From the Hans Christian Andersen biography "The Life of Hans Christian Andersen. Day By Day", written by DPhil Johan de Mylius:
1835The First Novel
The First Collection of Fairy-Tales
In a letter (dated 16th) to Henriette Wulff, HCA mentions that he has just written some fairy-tales, and that H.C. Ørsted has told him:
"that if The Improvisatore brings me fame, then the fairy-tales will immortalise me. Of all my writing, they are the most accomplished, but I do not agree".
Improvisatoren (The Improvisatore, or: Life in Italy) is published by C.A. Reitzel, HCA's usual Danish publisher. With this and the three following novels HCA places himself at the forefront of the new, modern genre, namely the novel, in fact the contemporary novel. As far as the Danish scene is concerned, HCA thus paths the way in literature, where otherwise only Ingemann had written novels, and these were historical. It was indeed the novels which initially won HCA fame in Europe.
The novel is also the culmination of HCA's efforts, during the 1830s, to write in a picturesque style (see also Skyggebilleder (Rambles in...) and fairy-tales such as "De vilde Svaner"(The Wild Swans). In a letter dated 16th March, he tells Henriette Wulff that his translator:
"Professor Kruse [...] says that I am the greatest painter and Ørsted says that I should have the brush as well as the pen".
Concerning the influence of the novel, HCA informs Henriette Wulff in a letter dated 29th April:
"Never before have so many people been so fascinated by a work of mine", and: "I am "on a wave"; but my heart is filled with gratefulness to the good Lord; I feel that all is a gift from him, a favour he has let flow in my soul".
HCA had demanded 200 rdl. in royalties for The Improvisatore, 100 in advance. Furthermore, he had wished for the book to be printed in the same format and with the same typesetting as the novels by Ingemann - i.e. he was aiming at the same type of broad, popular success that Ingemann had achieved with his historical novels.
Reitzel had received the manuscript early enough to make publication possible in February. However, as HCA could only provide 18 subscribers, rather than the 100 which were a precondition for the 200 rdl. in royalties, the actual release was delayed.
Release of Laurids Kruse's German translation of The Improvisatore: Jugenleben und Träume eines italienischen Dichters (The Youth and Dreams Of An Italian Poet) (also including a forword by Kruse), published by August Campes, Hamburg.
The publication must have been prepared at the same time as the planning of the Danish version.
Release of Eventyr, fortalte for Børn. Første Hefte (Tales, Told for Children. First Booklet) including "Fyrtøjet" (The Tinder Box), "Lille Claus og store Claus" (Lille Claus og store Claus), "Princessen paa Aærten" (The Princess on the Pea), "Den lille Idas Blomster" (Little Ida's Flowers). The booklet cost 24 "skilling" (1/4 rbdl., i.e. equivalent of 25 Dkr. or approx. 5 USD today) and was, as such, what Edvard Collin later referred to as a "good deal edition". 2nd edition in 1842, 3rd edition in 1845.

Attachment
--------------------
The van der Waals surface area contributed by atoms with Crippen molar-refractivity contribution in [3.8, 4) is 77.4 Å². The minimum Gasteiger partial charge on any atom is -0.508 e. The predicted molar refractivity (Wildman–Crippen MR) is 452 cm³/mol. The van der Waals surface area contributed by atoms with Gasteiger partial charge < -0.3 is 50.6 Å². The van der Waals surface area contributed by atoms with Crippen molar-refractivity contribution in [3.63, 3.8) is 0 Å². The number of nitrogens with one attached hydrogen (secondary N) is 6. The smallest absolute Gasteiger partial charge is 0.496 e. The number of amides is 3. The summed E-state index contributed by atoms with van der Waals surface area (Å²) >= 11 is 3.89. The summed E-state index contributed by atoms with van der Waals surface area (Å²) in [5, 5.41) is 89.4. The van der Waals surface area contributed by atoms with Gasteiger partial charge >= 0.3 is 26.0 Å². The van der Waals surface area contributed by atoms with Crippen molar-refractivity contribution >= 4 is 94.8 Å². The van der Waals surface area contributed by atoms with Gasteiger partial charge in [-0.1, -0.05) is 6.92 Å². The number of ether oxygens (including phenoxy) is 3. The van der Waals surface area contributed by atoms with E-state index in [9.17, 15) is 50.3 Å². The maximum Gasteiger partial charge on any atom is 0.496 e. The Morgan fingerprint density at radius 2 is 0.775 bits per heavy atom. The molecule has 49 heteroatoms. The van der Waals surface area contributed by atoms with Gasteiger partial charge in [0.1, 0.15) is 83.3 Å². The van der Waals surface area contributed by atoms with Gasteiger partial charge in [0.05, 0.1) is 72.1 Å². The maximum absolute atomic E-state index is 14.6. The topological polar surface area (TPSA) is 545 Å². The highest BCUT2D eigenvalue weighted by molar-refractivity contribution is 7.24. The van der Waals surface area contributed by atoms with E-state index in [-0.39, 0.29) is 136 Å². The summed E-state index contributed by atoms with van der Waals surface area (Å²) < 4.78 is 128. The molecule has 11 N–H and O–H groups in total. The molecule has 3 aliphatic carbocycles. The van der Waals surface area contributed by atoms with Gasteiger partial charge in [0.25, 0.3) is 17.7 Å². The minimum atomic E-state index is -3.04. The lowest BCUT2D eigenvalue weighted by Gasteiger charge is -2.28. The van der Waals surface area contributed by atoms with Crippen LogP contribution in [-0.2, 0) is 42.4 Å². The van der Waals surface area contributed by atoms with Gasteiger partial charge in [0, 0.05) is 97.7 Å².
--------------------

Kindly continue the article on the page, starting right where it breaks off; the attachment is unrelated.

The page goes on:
With reference to the fairy-tales, HCA writes to Ingemann in a letter dated 10th February:
"I have included a couple of those fairy-tales which I myself enjoyed so much as a child, and which I believe are not well known; I have simply written them the way I would tell them to a child".
In his "Remarks"to the tales (in the edition illustrated by Vilh. Pedersen, volume 2, 1863), HCA says of these first tales:
"The style should be such that one hears the narrator. Therefore, the language had to be similar to the spoken word; the stories are for children, but adults too should be able to listen in. The first three fairy-tales are ones I heard during childhood, in the spinning room and during the harvesting of the hops; "Little Ida's Flowers"on the other hand, came into being one day while visiting the poet Thiele, when I was telling his daughter Ida about the flowers at the botanical gardens; I kept and adapted a few of the child's remarks when I later wrote the fairy-tale down".
June - August
Summer journey to Lykkesholm Estate, Odense and Sorø. At Lykkesholm he stays in a haunted tower room. On this matter he writes to Edvard Collin on 5th July:
"If ghosts do exist, then I hope they are bestowed, in the next world, with enough sense to avoid making appearances in front of persons with such a lively imagination that an event like that could be the death of them".
HCA also informs Collin of the young ladies who, all having read about Lara and Flaminia in The Improvisatore, "crowded around the poet".
Release of Eventyr, fortalte for Børn. Andet Hefte (Tales, Told for Children. Second Booklet), including: "Tommelise"(Thumbelina), "Den uartige Dreng"(The Naughty Boy), "Reisekammaraten"(The Travelling Companion). 2nd edition, 1843.